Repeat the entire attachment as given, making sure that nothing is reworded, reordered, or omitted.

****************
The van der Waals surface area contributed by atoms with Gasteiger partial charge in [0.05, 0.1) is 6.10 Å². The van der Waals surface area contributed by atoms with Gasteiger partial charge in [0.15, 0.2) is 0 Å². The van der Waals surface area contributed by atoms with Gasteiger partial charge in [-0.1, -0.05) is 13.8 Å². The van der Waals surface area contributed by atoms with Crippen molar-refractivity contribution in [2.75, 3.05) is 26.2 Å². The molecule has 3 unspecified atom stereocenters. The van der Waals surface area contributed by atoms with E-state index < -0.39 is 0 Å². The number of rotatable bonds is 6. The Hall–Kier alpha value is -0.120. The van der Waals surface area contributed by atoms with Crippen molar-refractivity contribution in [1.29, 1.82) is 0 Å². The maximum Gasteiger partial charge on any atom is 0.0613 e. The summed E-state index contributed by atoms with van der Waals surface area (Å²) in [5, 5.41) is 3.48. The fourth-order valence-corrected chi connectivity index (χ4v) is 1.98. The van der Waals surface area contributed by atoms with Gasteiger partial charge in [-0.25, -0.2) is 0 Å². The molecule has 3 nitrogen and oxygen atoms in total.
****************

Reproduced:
The van der Waals surface area contributed by atoms with Gasteiger partial charge in [0.05, 0.1) is 6.10 Å². The van der Waals surface area contributed by atoms with Gasteiger partial charge in [0.15, 0.2) is 0 Å². The van der Waals surface area contributed by atoms with Gasteiger partial charge in [-0.1, -0.05) is 13.8 Å². The van der Waals surface area contributed by atoms with Crippen molar-refractivity contribution in [2.75, 3.05) is 26.2 Å². The molecule has 3 unspecified atom stereocenters. The van der Waals surface area contributed by atoms with E-state index < -0.39 is 0 Å². The number of rotatable bonds is 6. The Hall–Kier alpha value is -0.120. The van der Waals surface area contributed by atoms with Crippen molar-refractivity contribution in [1.29, 1.82) is 0 Å². The maximum Gasteiger partial charge on any atom is 0.0613 e. The summed E-state index contributed by atoms with van der Waals surface area (Å²) in [5, 5.41) is 3.48. The fourth-order valence-corrected chi connectivity index (χ4v) is 1.98. The van der Waals surface area contributed by atoms with Gasteiger partial charge in [-0.25, -0.2) is 0 Å². The molecule has 3 nitrogen and oxygen atoms in total.